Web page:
Chang puts UTEP
history in the past
The junior quarterback
acknowledges he has struggled
previously against the Miners
If anyone can relate to what Hawaii quarterback Tim Chang has experienced over the past two weeks, it's Nick Rolovich.
Rolovich, who holds several school passing records, visited the Warriors' practices Tuesday and yesterday. He ignited an offense explosion at the end of the 2001 season and can recall that feeling when the picture of the run-and-shoot pops into focus and the game seemingly slows down around you.
UTEP at Hawaii
When: Saturday, 6:05 p.m.
Where: Aloha Stadium
TV: KFVE (Channel 5), delay at 10 p.m. Also live on Pay-Per-View.
Radio: KKEA, 1420-AM.
"It's kind of an awkward term, 'slowing down,' but it really does," Rolovich said. "It's either you recognize it quicker or it just slows down for you and it comes a little easier."
Even with 10 touchdowns and 887 passing yards in Hawaii's wins over Fresno State and Louisiana Tech, it's still premature to compare Chang's recent success to Rolovich's three-game run in which he threw for 1,548 yards and 20 touchdowns to close his senior season.
But Chang's performance over the last two weeks has helped the Warriors climb back into the Western Athletic Conference title chase, while boosting his confidence.
"I'm just trying to get the ball to my receivers and trying to do a good job of keeping the defense off the field, moving the chains and putting points on the board," Chang said. "As long as we execute I think we'll be fine."
Chang will try to keep the momentum flowing in Saturday's Homecoming game against Texas-El Paso, a team that has given him fits in the past.
Chang made his collegiate debut as a true freshman against UTEP in 2000, taking over in the second half for a struggling Rolovich. He threw for 130 yards and two interceptions in the 39-7 loss. He was injured for the 2001 game, a 66-7 win at Aloha Stadium.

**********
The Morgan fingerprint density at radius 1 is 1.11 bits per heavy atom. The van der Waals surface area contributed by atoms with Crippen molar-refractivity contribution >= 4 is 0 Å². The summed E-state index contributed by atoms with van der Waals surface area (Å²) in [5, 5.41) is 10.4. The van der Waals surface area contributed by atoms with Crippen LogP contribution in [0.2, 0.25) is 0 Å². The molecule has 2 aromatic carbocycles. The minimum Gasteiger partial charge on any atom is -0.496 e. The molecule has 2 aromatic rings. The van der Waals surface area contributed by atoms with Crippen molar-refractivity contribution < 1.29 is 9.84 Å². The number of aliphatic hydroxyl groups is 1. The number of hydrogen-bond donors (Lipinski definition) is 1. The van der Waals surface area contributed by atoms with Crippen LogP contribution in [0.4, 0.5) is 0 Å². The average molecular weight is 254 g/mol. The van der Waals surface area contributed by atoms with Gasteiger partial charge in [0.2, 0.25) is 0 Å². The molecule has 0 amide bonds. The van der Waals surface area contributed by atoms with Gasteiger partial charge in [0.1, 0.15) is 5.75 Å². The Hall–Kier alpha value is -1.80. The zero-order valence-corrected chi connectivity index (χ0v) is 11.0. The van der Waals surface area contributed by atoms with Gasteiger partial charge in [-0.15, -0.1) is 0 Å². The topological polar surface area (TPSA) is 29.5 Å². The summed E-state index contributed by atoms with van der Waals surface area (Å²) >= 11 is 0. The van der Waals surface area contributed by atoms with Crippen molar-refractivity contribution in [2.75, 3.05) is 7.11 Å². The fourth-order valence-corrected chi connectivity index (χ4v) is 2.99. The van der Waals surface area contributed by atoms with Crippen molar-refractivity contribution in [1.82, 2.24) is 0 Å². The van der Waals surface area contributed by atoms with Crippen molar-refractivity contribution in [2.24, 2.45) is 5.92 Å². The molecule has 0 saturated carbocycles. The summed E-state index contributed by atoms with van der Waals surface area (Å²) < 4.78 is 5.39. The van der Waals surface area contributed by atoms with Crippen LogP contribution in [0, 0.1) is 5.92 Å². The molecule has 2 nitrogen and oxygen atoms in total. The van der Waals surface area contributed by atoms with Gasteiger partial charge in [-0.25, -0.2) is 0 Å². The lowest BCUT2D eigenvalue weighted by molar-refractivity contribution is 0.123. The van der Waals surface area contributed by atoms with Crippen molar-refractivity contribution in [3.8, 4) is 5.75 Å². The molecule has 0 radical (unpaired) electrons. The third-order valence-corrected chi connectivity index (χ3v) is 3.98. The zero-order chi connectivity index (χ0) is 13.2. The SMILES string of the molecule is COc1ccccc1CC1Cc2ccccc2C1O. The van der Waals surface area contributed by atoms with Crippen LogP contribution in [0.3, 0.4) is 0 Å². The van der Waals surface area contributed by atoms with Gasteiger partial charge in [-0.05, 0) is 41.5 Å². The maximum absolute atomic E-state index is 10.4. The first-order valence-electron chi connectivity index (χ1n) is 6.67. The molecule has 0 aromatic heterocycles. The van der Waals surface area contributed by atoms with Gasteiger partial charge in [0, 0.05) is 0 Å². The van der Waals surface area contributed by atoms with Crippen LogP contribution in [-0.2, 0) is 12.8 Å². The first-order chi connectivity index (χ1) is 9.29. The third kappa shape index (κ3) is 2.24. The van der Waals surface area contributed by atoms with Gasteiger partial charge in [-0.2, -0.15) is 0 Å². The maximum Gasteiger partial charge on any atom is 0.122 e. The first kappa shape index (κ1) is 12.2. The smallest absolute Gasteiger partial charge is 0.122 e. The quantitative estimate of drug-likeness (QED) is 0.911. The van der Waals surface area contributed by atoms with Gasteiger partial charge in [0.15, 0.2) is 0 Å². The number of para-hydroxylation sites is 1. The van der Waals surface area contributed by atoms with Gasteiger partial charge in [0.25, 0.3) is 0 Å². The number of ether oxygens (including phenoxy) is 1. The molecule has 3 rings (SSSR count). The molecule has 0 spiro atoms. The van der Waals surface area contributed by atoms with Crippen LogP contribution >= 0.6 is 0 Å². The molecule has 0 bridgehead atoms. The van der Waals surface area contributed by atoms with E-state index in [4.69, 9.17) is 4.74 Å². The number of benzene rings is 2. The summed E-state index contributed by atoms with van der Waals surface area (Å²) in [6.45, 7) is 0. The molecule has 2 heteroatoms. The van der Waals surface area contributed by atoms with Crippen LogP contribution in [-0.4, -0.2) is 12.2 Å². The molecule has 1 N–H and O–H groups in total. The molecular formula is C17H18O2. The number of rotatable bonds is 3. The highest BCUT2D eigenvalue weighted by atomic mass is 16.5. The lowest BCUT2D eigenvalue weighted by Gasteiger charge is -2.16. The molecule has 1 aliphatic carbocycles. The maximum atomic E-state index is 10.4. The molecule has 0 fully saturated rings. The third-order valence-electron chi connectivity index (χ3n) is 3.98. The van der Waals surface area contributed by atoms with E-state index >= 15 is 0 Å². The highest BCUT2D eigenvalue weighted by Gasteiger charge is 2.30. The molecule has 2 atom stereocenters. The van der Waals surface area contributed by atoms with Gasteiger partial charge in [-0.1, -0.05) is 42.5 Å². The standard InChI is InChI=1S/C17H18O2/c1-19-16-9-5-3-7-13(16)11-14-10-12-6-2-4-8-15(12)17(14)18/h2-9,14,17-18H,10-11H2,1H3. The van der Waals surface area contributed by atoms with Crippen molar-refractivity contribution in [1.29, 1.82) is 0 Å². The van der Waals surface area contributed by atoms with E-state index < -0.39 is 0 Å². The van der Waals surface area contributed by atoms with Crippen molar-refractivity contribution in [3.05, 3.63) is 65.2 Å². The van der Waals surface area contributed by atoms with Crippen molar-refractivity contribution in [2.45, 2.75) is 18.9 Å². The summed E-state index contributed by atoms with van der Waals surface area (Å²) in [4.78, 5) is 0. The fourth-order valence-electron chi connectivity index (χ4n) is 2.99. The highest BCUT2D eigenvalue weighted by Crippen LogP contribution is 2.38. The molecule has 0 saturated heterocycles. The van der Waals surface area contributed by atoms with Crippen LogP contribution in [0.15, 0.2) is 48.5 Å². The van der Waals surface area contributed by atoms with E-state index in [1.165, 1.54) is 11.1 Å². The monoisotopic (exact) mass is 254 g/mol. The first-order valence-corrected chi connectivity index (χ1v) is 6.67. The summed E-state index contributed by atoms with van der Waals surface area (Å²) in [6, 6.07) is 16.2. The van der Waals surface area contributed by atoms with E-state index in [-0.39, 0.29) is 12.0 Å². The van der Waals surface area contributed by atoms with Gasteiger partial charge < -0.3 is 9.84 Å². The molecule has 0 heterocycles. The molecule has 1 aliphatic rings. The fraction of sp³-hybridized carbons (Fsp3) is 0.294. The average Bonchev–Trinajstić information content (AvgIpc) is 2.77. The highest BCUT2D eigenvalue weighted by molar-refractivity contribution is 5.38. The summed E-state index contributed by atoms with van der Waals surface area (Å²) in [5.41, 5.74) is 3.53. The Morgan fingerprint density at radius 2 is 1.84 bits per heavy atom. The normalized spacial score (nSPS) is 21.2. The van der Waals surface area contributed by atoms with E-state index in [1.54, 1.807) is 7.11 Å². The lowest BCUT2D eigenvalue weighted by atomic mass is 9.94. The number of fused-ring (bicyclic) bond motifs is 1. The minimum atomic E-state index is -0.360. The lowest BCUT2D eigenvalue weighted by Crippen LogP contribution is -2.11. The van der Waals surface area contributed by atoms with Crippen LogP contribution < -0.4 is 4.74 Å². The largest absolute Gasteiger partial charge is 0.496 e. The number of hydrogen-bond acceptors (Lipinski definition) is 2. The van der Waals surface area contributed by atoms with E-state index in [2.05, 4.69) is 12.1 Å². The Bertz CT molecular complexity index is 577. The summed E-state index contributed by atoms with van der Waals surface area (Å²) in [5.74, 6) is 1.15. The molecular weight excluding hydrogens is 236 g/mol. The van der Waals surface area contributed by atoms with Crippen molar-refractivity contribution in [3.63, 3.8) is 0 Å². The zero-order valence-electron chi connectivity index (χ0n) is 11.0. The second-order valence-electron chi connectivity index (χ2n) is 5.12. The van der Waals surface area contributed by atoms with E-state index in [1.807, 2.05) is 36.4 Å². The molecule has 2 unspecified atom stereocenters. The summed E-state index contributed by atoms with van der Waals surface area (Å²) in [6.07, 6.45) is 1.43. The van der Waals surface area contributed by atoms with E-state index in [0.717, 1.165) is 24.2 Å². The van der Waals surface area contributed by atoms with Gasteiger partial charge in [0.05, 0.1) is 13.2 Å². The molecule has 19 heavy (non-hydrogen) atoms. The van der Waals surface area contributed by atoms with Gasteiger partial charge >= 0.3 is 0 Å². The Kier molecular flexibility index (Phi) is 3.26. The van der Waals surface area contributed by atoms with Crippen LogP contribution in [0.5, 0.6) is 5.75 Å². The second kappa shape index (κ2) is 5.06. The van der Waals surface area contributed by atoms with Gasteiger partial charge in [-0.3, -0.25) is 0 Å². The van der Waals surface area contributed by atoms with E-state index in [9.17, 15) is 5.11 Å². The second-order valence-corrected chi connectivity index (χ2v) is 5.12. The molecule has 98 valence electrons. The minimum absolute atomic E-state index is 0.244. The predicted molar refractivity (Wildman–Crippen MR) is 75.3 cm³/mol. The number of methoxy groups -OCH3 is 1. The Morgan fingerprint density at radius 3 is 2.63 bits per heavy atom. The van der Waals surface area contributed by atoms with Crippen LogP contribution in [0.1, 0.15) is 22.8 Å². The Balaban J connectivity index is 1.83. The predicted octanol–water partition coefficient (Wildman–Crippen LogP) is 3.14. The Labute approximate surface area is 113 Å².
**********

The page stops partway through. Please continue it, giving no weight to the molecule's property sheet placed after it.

Hawaii beat the Miners 31-6 in El Paso last year, despite one of Chang's toughest outings. He completed nine of 27 passes for 85 yards and an interception before being replaced by Shawn Withy-Allen.
In two games against UTEP in his career, Chang has completed 18 of 49 throws (37 percent) for 215 yards, three interceptions and one touchdown.
"I've noticed it, but it's nothing to dwell upon, it's in the past," Chang said of last year's game.
"I haven't had good showings against UTEP, that's probably the least productive I've been. I'm just trying to improve and find a way to win."
Chang enters this week's game coming off two impressive performances. Over the last two weeks, Chang completed 69 percent of his throws (73 for 106) and passed for a career-high 534 yards in last week's 44-41 win over Louisiana Tech.
"He had a really good game and did a lot of things right," UH quarterbacks coach Dan Morrison said. "He's still working at getting better. He's pretty good about making sure he corrects all his errors and getting on the same page with all of the receivers."
Morrison said greater stability in the UH receiving corps has helped the offense get into a rhythm lately. The unit went through it's share of shuffling early in the season due to injuries and suspension, but seems to have settled recently.
"You get a feel for certain receivers," Morrison said. "That's what Nick had with Ashley (Lelie), they really started to understand each other real well and made it difficult for anybody to deal with them."
Along with posting the fifth 500-plus yard passing game in school history, Chang threw a season-high four interceptions last week, giving him 10 this season. But he was able to shake off the bad throws to make several clutch connections with the game on the line.
"He needs to stay confident and stay positive regardless of if he throws four picks or not," receiver Chad Owens said.
"Coach (June) Jones tells us the next play is the most important. If you're going to go in a shell, you're not going to get it done. But if you come out wanting to be the guy to make that play and change the momentum back in our favor, then it's going to happen."
This week, Chang will try to erase the memories of UTEP games past and keep the Warriors' offense rolling.
"He knows he didn't play well (against UTEP) last year, but I think his focus will be on trying to execute the things we're doing this week in practice," Morrison said. "He's just ready to go for Saturday night. I don't know if it's UTEP or anything else, he's just ready to play."